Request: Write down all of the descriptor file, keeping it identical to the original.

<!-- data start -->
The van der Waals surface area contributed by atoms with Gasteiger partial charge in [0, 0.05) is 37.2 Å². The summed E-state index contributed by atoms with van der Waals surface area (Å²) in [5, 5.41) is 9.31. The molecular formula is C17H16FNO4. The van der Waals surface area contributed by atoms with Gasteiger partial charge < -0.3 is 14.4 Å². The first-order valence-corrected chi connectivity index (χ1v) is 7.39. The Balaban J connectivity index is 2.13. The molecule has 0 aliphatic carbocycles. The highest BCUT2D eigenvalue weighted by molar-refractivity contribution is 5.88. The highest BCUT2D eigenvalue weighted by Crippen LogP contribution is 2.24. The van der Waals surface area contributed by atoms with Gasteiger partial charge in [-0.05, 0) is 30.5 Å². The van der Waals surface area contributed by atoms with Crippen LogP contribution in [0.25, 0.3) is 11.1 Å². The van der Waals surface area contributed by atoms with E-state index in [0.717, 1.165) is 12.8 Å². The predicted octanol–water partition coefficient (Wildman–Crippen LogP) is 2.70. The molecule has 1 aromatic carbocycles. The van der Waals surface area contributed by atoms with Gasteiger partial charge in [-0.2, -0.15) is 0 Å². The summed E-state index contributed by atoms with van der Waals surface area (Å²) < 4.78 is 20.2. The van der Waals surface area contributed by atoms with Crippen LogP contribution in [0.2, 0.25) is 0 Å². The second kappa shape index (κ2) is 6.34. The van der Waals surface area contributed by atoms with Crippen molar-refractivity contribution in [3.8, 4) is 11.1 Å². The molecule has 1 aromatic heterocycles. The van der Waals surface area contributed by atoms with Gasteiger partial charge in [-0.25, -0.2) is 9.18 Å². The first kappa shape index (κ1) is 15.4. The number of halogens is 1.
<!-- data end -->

The van der Waals surface area contributed by atoms with Gasteiger partial charge in [0, 0.05) is 37.2 Å². The summed E-state index contributed by atoms with van der Waals surface area (Å²) in [5, 5.41) is 9.31. The molecular formula is C17H16FNO4. The van der Waals surface area contributed by atoms with Gasteiger partial charge < -0.3 is 14.4 Å². The first-order valence-corrected chi connectivity index (χ1v) is 7.39. The Balaban J connectivity index is 2.13. The molecule has 0 aliphatic carbocycles. The highest BCUT2D eigenvalue weighted by molar-refractivity contribution is 5.88. The highest BCUT2D eigenvalue weighted by Crippen LogP contribution is 2.24. The van der Waals surface area contributed by atoms with Gasteiger partial charge in [-0.05, 0) is 30.5 Å². The van der Waals surface area contributed by atoms with Crippen LogP contribution in [0.25, 0.3) is 11.1 Å². The van der Waals surface area contributed by atoms with E-state index in [0.717, 1.165) is 12.8 Å². The predicted octanol–water partition coefficient (Wildman–Crippen LogP) is 2.70. The molecule has 1 aromatic carbocycles. The van der Waals surface area contributed by atoms with Gasteiger partial charge in [-0.2, -0.15) is 0 Å². The summed E-state index contributed by atoms with van der Waals surface area (Å²) < 4.78 is 20.2. The van der Waals surface area contributed by atoms with Crippen LogP contribution in [0.2, 0.25) is 0 Å². The second kappa shape index (κ2) is 6.34. The van der Waals surface area contributed by atoms with Crippen molar-refractivity contribution in [3.8, 4) is 11.1 Å². The molecule has 1 aromatic heterocycles. The van der Waals surface area contributed by atoms with Gasteiger partial charge in [-0.25, -0.2) is 9.18 Å². The first kappa shape index (κ1) is 15.4. The number of halogens is 1.